The sliver of land known as the Southern Coast stretches for more than 1,000 km (620 mi), from the southernmost part of the administrative district of Los Lagos through the northern part of Aisén (locally spelled Aysén). Sandwiched between the tranquil valleys of the Lake District and the wondrous ice fields of Patagonia, it largely consists of heavily forested mountains, some of which rise
dramatically from the shores of shimmering lakes, others directly out of the Pacific Ocean. Slender waterfalls and nearly vertical streams, often seeming to emerge from the rock itself, tumble and slide from neck-craning heights. Some dissipate into misty nothingness before touching the ground, others flow into the innumerable rivers—large and small, wild and gentle—heading westward to the sea.
Chile has designated vast tracts of this truly magnificent landscape as national parks and reserves, but most are accessible only on foot. The few roads available to vehicles are slightly widened trails or the occasional logging route navigable only by the most rugged of four-wheel-drive vehicles.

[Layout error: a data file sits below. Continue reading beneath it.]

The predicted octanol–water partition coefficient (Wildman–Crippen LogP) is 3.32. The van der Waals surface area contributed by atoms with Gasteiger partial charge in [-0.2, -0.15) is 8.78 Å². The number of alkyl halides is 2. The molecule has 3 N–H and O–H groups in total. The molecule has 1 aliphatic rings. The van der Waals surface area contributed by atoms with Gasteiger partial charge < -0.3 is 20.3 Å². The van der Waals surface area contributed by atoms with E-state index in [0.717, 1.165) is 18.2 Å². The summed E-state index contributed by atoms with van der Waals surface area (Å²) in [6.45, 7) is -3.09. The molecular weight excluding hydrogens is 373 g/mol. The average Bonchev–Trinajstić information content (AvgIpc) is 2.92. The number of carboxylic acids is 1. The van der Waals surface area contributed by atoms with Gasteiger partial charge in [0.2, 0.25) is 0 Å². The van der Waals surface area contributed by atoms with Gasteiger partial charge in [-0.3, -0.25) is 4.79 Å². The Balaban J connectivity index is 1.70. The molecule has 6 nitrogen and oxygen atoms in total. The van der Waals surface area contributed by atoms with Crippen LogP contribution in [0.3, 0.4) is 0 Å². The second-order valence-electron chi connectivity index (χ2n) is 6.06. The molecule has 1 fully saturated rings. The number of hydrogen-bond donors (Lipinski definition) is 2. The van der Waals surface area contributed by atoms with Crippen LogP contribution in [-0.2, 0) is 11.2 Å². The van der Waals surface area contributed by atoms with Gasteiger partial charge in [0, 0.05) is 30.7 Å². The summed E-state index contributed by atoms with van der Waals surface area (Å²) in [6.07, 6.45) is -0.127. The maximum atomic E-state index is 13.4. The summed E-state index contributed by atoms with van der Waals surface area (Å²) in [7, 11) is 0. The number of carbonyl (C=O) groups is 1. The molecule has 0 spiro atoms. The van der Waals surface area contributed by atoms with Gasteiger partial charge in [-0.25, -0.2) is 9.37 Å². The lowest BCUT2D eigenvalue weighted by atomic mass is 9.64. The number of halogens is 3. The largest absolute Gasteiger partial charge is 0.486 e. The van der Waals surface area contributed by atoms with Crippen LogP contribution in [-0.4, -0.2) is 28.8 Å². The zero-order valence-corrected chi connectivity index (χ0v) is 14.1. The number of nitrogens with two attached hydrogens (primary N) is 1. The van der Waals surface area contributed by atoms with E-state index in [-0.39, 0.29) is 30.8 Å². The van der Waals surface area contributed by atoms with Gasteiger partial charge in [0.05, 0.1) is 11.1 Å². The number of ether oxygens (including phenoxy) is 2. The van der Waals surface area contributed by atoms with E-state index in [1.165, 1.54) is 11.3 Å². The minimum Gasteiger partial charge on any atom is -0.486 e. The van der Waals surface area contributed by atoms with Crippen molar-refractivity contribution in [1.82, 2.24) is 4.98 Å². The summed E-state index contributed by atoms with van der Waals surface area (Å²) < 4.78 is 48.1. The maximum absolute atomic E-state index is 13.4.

The Southern Coast is one of the least-populated areas remaining in South America: the population density here is said to be lower than that of the Sahara Desert. The infrequent hamlets scattered along the low-lying areas of this rugged region subsist as fishing villages or small farming centers. The gradual increase of boat and ferry service to some of these towns and the expansion of the major highway called the Carretera Austral have begun to encourage migration to the region. Coyhaique, the only town here of any size, with a population of 50,000, has lots of dining, lodging, and shopping. Meanwhile, a few intrepid entrepreneurs have established world-class accommodations in remote locations near spectacular mountain peaks, ancient volcanoes, and glaciers, with their concomitant fjords and lakes.
Planning a visit to the region's widely separated points of interest can be challenging, as getting from place to place is often difficult. Creating a logical itinerary in southern Chile is as much about choosing how to get here as it is about choosing where you want to go. The most rewarding mode of transport through this area is a combination of travel by boat and by plane, with an occasional car rental if you want to journey a little deeper into the hinterlands.